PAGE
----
Chris Howard, 23, was booked into the Gwinnett County, Georgia, jail in February 2017 after testing positive for marijuana while on probation for a drunk driving arrest. According to a local news report, he had shared a marijuana cookie with his girlfriend on Valentine's Day.
On February 15, Howard had a seizure and went into convulsions while in a holding cell. Surveillance video shows several jail deputies forcefully holding Howard down. The deputies subsequently claimed that Howard was being "aggressive," something I couldn't see in any of the surveillance footage that has been released, all of which shows Howard on the ground.
Eventually, Howard was removed from the holding tank but rather than being brought someplace to receive medical treatment, he's put in a separate jail cell and left there for at least 30 minutes. Surveillance footage from the cell shows Howard, not raging or acting aggressive, writhing around on the floor in apparent pain and occasionally managing to get to his knees and beat on the door in an attempt to get somebody to help him.
In the video, Howard is finally removed from the cell, but according to the lawsuit, deputies still didn't get Howard medical care because jail policy required him to be in a jail uniform before he could see a facility care provider. Howard hadn't yet been processed, so there was another delay where they had to change Howard's clothes. He was so weak at this point that two deputies needed to assist him.
By the time deputies got Howard to the medical facility within the jail, his condition had deteriorated to the point that medical staff told them Howard needed to go to the hospital. "Y'all brought a dead man," one member of the medical team told the deputies, the lawsuit claims.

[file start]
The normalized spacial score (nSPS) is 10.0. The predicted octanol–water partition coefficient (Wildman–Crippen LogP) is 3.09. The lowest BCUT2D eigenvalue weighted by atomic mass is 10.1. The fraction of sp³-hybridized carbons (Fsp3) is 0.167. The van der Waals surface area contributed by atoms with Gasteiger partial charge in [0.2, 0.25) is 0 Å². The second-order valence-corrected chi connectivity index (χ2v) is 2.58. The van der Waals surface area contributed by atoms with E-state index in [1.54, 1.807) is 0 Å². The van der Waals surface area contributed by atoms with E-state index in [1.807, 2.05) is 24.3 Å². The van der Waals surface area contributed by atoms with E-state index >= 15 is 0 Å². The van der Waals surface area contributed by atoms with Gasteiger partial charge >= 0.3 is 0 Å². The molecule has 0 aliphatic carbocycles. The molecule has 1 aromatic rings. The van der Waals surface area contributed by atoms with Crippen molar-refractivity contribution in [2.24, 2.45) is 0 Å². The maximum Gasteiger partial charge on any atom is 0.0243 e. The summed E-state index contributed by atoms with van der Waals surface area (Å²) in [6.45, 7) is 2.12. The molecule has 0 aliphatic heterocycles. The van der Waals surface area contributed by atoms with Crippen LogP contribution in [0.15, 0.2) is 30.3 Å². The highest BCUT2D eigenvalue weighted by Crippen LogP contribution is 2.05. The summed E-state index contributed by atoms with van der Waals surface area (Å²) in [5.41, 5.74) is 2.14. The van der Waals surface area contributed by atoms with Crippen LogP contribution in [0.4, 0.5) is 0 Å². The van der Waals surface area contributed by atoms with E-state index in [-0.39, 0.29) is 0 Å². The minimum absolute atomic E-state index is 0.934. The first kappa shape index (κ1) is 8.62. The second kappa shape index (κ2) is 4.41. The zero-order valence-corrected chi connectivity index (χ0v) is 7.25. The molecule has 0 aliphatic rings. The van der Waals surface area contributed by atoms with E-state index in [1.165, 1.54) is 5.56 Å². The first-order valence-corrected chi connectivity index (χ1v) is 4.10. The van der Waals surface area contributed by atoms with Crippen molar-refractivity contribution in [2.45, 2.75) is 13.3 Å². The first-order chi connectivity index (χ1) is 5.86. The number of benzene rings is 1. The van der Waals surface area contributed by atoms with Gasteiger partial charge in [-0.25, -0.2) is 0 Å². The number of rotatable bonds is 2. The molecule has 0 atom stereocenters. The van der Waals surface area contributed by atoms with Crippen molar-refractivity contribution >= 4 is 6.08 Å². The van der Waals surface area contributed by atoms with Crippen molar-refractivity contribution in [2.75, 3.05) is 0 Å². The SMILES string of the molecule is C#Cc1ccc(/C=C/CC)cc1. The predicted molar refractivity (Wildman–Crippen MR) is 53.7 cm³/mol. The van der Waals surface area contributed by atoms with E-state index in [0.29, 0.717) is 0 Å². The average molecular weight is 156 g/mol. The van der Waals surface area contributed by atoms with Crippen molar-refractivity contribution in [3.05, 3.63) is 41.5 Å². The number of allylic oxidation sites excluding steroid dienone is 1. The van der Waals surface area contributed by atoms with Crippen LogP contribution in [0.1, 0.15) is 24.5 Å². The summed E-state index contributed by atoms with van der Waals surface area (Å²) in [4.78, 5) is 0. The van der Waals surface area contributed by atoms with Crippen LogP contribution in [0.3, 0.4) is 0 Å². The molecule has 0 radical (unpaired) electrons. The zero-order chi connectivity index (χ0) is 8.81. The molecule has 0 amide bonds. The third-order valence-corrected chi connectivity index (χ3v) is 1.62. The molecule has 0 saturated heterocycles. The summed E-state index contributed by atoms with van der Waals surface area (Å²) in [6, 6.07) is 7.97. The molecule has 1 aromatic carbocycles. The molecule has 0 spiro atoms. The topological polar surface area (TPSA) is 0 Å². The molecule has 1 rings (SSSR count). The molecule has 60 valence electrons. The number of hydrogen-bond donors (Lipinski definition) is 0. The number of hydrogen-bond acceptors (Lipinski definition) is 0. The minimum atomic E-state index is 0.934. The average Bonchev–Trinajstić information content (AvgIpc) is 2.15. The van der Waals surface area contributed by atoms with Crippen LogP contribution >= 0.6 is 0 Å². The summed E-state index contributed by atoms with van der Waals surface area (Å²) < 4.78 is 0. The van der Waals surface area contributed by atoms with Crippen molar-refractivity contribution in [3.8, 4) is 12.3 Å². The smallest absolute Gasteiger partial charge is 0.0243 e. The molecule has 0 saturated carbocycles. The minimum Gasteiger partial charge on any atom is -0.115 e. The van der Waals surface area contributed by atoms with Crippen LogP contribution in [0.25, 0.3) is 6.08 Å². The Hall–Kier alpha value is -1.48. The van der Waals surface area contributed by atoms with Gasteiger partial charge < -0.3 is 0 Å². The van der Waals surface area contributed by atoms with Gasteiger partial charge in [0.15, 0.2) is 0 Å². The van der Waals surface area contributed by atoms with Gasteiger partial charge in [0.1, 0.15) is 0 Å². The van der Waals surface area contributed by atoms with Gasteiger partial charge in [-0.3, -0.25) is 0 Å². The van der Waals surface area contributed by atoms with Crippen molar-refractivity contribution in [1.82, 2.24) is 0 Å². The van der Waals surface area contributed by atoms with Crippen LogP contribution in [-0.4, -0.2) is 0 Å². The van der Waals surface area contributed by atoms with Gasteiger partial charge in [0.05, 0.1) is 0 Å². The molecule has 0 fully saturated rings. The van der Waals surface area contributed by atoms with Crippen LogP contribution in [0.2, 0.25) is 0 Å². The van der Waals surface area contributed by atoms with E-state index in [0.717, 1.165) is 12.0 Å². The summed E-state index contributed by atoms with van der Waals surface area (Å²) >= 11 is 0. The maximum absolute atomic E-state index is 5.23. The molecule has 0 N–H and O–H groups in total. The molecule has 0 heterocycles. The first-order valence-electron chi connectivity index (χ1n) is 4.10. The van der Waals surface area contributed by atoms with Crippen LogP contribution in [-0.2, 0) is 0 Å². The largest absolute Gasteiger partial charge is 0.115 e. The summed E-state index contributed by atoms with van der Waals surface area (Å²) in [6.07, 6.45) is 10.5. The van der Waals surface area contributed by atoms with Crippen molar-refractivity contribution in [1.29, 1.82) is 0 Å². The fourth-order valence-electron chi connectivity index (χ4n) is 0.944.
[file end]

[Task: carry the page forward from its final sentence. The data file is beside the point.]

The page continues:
Howard was taken to Gwinnett Medical Center, where doctors determined he had gone into cardiac arrest. He never regained consciousness, and died in the hospital.
All of this over a marijuana cookie.
Howard's treatment at the jail is not an anomaly, say many people who have spent time there. In December, a class-action lawsuit was filed representing 75 people who have been detained at Gwinnett County Jail, accusing the jail's "Rapid Response Team" (the same team who responded to Howard's seizure) of excessive force and violating the rights of detainees.
The jail has been subject to other lawsuits and investigations because of the Rapid Response Team. A federal grand jury has requested records about the use of force there. A deputy resigned last year and was charged with battery after punching a mentally ill inmate several times in the head.
This is not a maximum security facility housing the hardest of the hardcore. It's a regular county jail, and many of its occupants have not been convicted. The Netflix documentary First and Last, which I reviewed here in October, tracked the lives of several people who were either being processed into the jail or leaving the jail after serving short sentences. Like Howard, many people in the jail are there for minor drug-related probation violations. There were several people in the documentary who were serving sentences in jail entirely for marijuana use. As I wrote in my review, First and Last does a terrible job of addressing jail abuses, and in six episodes, does not once reference the troubled Rapid Response Team.
The surveillance videos are difficult to watch, even without any sound. That this was the end for Chris Howard is a tragedy, and the result of our foolishly ruthless drug war.
You can read the lawsuit here.